The Tall Guy
directed by Mel Smith
(Working Title Films, 1989)

There are some actors who can get away with playing variations on a single character -- oftentimes themselves -- over and over again. Kevin Costner, for instance, was able to present a convincing John J. Dunbar in Dances With Wolves, but couldn't make the same character work as Robin Hood in Robin Hood: Prince of Thieves. Woody Allen, on the other hand, has made a career of playing various reflections of Woody Allen.

One actor who has done it well is Jeff Goldblum, who approaches many of his roles with the same, vaguely confused, victim-like demeanor -- and damn if it doesn't work.

An excellent example of Goldblum as Goldblum is the underrated 1989 film The Tall Guy. Goldblum plays Dexter King, a semi-talented American actor working the theater circuit in London. When the film begins, he's the straight man in a long-running physical comedy revue starring Ron Anderson (a wonderful Rowan Atkinson). King shares a flat with his nymphomaniacal landlady Carmen (Geraldine James). His friends include a blind man who's allergic to his seeing-eye dog and Cyprus Charlie, a clumsy backstage prop man (Emil Wolk). And Dexter is allergic to, well, basically everything.

That last bit is important. Dexter, after sneezing onto the genitals of Carmen's latest conquest (Don't ask.) decides to tackle the problem pharmaceutically. He overcomes his fear of needles to begin weekly allergy shots once he catches a glimpse of the pretty shot-giving nurse, Kate Lemmon (Emma Thompson, in a marvelous pre-fame performance).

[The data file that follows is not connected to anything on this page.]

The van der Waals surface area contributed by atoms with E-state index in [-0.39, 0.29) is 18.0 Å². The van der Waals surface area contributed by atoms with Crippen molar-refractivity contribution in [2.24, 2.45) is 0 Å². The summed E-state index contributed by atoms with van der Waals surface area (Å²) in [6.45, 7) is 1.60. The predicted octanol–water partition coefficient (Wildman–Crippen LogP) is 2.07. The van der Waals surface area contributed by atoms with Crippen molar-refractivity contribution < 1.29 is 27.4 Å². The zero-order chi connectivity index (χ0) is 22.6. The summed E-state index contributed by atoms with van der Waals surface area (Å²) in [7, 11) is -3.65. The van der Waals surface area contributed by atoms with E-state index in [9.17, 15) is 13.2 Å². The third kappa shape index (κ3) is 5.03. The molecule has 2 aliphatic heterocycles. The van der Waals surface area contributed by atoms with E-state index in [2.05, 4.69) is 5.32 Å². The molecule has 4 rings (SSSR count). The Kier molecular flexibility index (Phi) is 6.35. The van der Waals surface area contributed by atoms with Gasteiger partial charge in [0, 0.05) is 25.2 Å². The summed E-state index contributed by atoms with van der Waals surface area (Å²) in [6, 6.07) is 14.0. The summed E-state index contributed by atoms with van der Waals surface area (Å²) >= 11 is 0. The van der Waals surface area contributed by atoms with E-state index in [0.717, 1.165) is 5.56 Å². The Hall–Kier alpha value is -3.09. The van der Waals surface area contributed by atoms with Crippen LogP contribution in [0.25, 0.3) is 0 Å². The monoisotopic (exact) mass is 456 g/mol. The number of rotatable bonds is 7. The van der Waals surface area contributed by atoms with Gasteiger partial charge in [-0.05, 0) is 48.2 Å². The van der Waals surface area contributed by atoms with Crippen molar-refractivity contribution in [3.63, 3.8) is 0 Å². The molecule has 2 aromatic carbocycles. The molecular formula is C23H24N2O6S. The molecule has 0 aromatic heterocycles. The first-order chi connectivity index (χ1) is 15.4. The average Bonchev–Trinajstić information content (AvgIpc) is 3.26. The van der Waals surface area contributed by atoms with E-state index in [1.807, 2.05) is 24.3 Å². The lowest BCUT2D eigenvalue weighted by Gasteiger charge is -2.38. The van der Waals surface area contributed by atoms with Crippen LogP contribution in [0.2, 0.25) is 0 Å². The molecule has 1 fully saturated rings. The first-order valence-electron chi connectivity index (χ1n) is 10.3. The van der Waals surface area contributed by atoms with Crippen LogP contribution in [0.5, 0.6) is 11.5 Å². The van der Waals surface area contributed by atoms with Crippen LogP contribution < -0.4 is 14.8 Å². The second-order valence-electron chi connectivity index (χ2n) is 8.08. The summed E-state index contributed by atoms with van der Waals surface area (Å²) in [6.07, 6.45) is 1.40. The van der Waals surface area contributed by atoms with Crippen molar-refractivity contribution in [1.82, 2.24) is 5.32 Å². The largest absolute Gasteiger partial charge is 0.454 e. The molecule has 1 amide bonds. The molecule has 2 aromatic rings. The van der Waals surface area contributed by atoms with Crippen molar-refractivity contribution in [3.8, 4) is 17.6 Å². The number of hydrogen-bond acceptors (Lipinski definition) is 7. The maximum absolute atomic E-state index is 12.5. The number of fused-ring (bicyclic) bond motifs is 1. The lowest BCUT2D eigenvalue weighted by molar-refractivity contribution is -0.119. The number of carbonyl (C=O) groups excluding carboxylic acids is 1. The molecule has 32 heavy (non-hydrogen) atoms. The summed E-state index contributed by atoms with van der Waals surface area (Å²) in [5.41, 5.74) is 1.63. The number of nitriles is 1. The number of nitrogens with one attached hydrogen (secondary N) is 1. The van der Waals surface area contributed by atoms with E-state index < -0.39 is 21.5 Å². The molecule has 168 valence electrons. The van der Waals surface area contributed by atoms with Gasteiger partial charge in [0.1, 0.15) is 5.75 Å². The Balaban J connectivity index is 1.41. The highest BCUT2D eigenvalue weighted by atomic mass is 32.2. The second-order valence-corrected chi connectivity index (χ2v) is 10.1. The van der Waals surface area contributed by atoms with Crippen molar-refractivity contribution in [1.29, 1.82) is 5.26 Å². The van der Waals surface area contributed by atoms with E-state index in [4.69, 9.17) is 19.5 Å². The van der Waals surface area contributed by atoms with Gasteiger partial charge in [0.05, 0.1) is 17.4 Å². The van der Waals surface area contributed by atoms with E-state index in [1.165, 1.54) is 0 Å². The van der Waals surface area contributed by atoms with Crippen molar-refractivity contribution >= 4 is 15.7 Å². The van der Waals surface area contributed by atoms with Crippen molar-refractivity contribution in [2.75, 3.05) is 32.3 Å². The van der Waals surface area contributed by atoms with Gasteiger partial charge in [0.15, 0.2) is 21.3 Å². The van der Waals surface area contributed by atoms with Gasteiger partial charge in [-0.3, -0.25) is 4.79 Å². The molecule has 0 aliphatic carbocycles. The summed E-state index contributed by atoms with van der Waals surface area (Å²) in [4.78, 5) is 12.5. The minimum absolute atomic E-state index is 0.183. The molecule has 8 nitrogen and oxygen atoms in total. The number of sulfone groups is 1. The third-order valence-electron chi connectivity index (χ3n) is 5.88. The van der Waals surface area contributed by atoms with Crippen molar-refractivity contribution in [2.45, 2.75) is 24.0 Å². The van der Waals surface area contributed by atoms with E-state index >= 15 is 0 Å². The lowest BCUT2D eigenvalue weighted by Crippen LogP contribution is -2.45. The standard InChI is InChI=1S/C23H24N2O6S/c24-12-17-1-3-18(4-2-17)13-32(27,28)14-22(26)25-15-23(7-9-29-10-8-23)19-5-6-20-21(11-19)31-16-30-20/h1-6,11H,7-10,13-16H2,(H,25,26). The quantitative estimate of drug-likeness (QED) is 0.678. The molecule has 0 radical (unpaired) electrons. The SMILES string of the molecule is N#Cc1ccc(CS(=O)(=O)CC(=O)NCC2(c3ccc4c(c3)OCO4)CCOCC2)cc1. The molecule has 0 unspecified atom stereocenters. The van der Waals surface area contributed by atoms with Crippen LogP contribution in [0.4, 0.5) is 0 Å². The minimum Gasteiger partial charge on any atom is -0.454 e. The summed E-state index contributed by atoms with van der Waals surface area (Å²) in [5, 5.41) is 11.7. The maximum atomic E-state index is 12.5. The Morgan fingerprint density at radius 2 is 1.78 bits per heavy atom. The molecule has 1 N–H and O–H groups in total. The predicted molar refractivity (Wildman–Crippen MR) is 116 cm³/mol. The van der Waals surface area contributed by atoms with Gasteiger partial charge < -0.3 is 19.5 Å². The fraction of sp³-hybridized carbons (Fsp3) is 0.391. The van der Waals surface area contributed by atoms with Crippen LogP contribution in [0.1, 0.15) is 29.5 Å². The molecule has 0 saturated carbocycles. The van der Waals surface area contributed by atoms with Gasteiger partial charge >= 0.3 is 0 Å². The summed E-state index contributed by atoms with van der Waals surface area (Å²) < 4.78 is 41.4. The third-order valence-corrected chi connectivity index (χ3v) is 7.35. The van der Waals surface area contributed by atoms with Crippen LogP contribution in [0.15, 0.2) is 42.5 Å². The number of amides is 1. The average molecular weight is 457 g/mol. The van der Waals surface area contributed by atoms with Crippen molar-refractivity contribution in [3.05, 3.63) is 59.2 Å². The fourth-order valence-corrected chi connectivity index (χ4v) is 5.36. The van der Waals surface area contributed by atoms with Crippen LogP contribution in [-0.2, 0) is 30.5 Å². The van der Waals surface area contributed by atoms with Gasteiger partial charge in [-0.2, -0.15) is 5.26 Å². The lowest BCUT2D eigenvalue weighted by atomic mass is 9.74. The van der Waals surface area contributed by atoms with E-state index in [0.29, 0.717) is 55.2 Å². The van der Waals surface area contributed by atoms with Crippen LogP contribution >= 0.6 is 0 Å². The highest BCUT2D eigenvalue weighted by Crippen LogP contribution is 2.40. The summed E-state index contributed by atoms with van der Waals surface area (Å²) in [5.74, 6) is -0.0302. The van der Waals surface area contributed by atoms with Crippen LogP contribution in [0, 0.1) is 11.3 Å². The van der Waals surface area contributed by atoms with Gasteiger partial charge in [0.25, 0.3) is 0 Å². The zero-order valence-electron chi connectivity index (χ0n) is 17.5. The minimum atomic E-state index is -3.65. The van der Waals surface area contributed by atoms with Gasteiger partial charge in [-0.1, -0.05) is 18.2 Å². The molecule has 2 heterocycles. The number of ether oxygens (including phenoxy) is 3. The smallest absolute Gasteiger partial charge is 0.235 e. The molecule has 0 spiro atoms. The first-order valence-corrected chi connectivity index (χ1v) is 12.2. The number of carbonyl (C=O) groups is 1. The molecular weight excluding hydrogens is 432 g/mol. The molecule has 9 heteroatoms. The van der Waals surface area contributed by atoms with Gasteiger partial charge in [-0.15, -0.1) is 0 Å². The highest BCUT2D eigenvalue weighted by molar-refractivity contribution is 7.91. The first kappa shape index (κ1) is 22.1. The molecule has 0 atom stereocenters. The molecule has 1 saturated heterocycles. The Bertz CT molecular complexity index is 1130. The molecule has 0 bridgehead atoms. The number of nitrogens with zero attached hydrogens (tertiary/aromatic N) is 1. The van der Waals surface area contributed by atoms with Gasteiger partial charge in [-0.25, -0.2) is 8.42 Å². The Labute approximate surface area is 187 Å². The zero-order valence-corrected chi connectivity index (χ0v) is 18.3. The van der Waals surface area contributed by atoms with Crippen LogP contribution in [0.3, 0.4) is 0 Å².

King's efforts to win the eye of Nurse Lemmon are hilarious, and their first-date love scene (Kate doesn't believe in wasting time once she knows she likes someone) is about the funniest I've ever seen.

But the long road to romance between Dexter and Kate is but one piece of The Tall Guy's sterling plot (written by long-time Atkinson collaborator Richard Curtis). Dexter's relationship with funnyman Anderson is another big part of this film, and Atkinson shines as the mean-spirited comedian. (I remain amazed that Atkinson hasn't gotten more Hollywood offers. Pre-Bean, his mainstream appearances are limited to bit parts in films such as Four Weddings and a Funeral and Hot Shots Part Deux. Of course, Atkinson's BBC series The Black Adder is still available on video and should be seen by anyone who enjoys British humor.)

Small touches include a zany Freudian doctor (Hugh Thomas), particularly his administering of a series of unnecessary vaccines in the most painful way possible, and the sudden music video which marks the change from pre- and post-romance, and pre- and post-employment for Dexter. Nurse Lemmon's bedside manner is perfectly horrid, another source of numerous grins and giggles.

Of course, Dexter -- true to Goldblum's usual victim role -- loses his job with Anderson, and his quest for meaningful work in the London theater world is another delightful part of the film. There are subtle and not-so-subtle jabs at the acting industry throughout, and no one is hit harder than musical theater wunderkind Andrew Lloyd Weber, who is thoroughly mocked via the big stage production Elephant!, a musical version of the Elephant Man story.

The Tall Guy remains one of the funniest films I've ever seen, and it continues to surprise me that so few people have seen or even heard of it. If this one is new to you, too, run as fast as you can to the video store and set aside an evening for non-stop laughter.

[ by Tom Knapp ]



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